As I've previously stated, the fantasy season is a marathon, not a sprint. And while you can improve your team through savvy trades, an even more important trait is having the stick-to-itiveness to monitor your league's waiver wire, looking for that diamond in the rough that is just ripe for the picking. Paying close attention to the free agent pool and making the necessary adjustments to your roster directly translates into a successful fantasy baseball team. Playing the wire obviously entails some good fortune in picking up the right player at the right time, but you can improve your odds of doing so with the following tips:
Watch the box scores
Just a quick rundown of each night's games may uncover a virtual unknown who went 3 for 5 with 2 HR and 4 RBI. Depending on the level of your league's activity, it might not be necessary to pick up such a player immediately if you don't have the room for him on your roster. But keep him in the back of your mind (even jot down his name) and track him for the next few games to see if he goes on a hot streak.
Stay up-to-date on the latest news
Daily scan the baseball newswire on the web or in the newspaper, looking for any tidbits of information on the player who is being promoted to the starting lineup or simply filling in for an injured regular. If you spot a player whose name is unfamiliar to you, do some extra digging by going to his team's hometown newspaper web site to see if there are any relevant articles.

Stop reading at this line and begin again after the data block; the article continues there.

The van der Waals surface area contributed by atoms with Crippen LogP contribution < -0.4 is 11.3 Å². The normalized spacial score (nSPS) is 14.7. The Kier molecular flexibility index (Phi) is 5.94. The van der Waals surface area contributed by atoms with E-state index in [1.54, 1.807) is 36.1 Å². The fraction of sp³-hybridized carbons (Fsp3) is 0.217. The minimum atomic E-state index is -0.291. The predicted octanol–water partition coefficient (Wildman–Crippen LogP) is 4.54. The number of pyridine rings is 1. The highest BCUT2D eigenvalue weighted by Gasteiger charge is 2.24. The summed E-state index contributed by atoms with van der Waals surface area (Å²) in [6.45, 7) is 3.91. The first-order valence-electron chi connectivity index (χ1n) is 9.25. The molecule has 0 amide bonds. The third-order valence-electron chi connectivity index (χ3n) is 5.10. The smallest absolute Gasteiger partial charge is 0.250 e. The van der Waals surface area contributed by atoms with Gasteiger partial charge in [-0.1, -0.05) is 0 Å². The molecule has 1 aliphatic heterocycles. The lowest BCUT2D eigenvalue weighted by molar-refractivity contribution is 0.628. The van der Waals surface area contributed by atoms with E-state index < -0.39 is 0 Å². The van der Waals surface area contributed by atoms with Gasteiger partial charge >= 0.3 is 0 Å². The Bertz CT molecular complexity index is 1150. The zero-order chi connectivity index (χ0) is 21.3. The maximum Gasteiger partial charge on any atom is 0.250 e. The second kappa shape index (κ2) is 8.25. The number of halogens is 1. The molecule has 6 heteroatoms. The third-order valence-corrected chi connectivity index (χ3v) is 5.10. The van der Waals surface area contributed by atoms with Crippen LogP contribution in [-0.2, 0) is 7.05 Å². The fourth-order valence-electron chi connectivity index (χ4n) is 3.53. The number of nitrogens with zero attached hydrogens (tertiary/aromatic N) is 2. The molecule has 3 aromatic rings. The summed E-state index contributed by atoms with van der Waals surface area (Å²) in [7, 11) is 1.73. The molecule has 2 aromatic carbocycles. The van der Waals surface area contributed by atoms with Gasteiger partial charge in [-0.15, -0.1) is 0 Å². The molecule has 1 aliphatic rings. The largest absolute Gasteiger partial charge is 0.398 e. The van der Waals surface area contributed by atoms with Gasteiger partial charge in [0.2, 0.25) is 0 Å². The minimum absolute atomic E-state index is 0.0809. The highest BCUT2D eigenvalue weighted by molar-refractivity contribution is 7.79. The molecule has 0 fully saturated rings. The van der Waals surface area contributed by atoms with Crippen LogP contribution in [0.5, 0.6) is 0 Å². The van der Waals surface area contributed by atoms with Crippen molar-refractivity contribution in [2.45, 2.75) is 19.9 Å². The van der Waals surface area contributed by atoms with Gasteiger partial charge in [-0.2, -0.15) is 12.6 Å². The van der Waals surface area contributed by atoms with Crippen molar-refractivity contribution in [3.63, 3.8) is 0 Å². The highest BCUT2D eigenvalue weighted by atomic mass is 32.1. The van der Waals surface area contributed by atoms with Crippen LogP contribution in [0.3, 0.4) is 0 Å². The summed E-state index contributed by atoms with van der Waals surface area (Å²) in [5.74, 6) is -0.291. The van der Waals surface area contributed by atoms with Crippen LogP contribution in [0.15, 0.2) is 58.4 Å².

Know your league opponents
A good indication of your league's level of competition is the quality of players floating around in the pool. If you can pretty much pick up anyone at anytime, you will have a huge edge over your challengers. If you're finding that the pickings are slim, you'll have to double your waiver wire efforts.
Don't get "married" to players
So you find that prized free agent, and now it's time to bid farewell to one of your own, which at times can be a difficult decision. Remember, you're grabbing up a new player who is going to help you, so don't be afraid to cut ties with one of your slumping players, even if he is somewhat of a "name" or one of your sentimental favorites. Fantasy baseball is, in large part, about playing the trends – acquiring hot players and dropping cold ones. And if a guy you released is picked up by one of your foes and gets hot again, so be it. It's a long season, and you'll have plenty of opportunities to return the favor.
Beginning next week I'll rank the top five players (in order of preference), per position in each league, that have a higher probability of being available in your free agent pool.